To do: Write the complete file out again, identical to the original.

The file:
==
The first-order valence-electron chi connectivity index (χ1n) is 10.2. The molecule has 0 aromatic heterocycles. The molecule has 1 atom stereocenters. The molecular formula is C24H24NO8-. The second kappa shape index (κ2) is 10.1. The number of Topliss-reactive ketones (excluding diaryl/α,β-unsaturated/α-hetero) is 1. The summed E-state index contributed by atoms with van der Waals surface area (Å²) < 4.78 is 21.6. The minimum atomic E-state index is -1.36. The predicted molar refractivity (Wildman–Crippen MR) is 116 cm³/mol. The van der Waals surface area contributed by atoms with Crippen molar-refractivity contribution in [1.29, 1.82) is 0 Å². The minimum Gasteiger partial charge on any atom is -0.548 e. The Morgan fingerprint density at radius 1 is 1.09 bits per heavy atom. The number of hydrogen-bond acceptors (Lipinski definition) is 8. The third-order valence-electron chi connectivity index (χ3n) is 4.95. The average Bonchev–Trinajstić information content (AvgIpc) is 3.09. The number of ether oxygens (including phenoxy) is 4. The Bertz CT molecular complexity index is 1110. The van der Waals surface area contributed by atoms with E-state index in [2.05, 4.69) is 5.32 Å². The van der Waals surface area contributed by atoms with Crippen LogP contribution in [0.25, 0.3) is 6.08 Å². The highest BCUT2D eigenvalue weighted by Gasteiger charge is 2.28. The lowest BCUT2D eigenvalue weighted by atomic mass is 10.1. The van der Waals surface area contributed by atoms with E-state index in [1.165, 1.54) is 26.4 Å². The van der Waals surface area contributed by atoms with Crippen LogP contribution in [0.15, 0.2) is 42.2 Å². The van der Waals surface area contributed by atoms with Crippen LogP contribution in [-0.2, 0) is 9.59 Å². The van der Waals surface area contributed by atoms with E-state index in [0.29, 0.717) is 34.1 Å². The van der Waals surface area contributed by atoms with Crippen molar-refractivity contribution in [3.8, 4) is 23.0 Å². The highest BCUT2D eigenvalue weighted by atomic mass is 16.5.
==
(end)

The first-order valence-electron chi connectivity index (χ1n) is 10.2. The molecule has 0 aromatic heterocycles. The molecule has 1 atom stereocenters. The molecular formula is C24H24NO8-. The second kappa shape index (κ2) is 10.1. The number of Topliss-reactive ketones (excluding diaryl/α,β-unsaturated/α-hetero) is 1. The summed E-state index contributed by atoms with van der Waals surface area (Å²) < 4.78 is 21.6. The minimum atomic E-state index is -1.36. The predicted molar refractivity (Wildman–Crippen MR) is 116 cm³/mol. The van der Waals surface area contributed by atoms with Crippen molar-refractivity contribution in [1.29, 1.82) is 0 Å². The minimum Gasteiger partial charge on any atom is -0.548 e. The Morgan fingerprint density at radius 1 is 1.09 bits per heavy atom. The number of hydrogen-bond acceptors (Lipinski definition) is 8. The third-order valence-electron chi connectivity index (χ3n) is 4.95. The average Bonchev–Trinajstić information content (AvgIpc) is 3.09. The number of ether oxygens (including phenoxy) is 4. The Bertz CT molecular complexity index is 1110. The van der Waals surface area contributed by atoms with E-state index in [2.05, 4.69) is 5.32 Å². The van der Waals surface area contributed by atoms with Crippen LogP contribution in [0.25, 0.3) is 6.08 Å². The highest BCUT2D eigenvalue weighted by Gasteiger charge is 2.28. The lowest BCUT2D eigenvalue weighted by atomic mass is 10.1. The van der Waals surface area contributed by atoms with E-state index in [1.165, 1.54) is 26.4 Å². The van der Waals surface area contributed by atoms with Crippen LogP contribution in [0.15, 0.2) is 42.2 Å². The van der Waals surface area contributed by atoms with Crippen LogP contribution in [-0.2, 0) is 9.59 Å². The van der Waals surface area contributed by atoms with E-state index in [0.29, 0.717) is 34.1 Å². The van der Waals surface area contributed by atoms with Crippen molar-refractivity contribution in [3.8, 4) is 23.0 Å². The highest BCUT2D eigenvalue weighted by atomic mass is 16.5.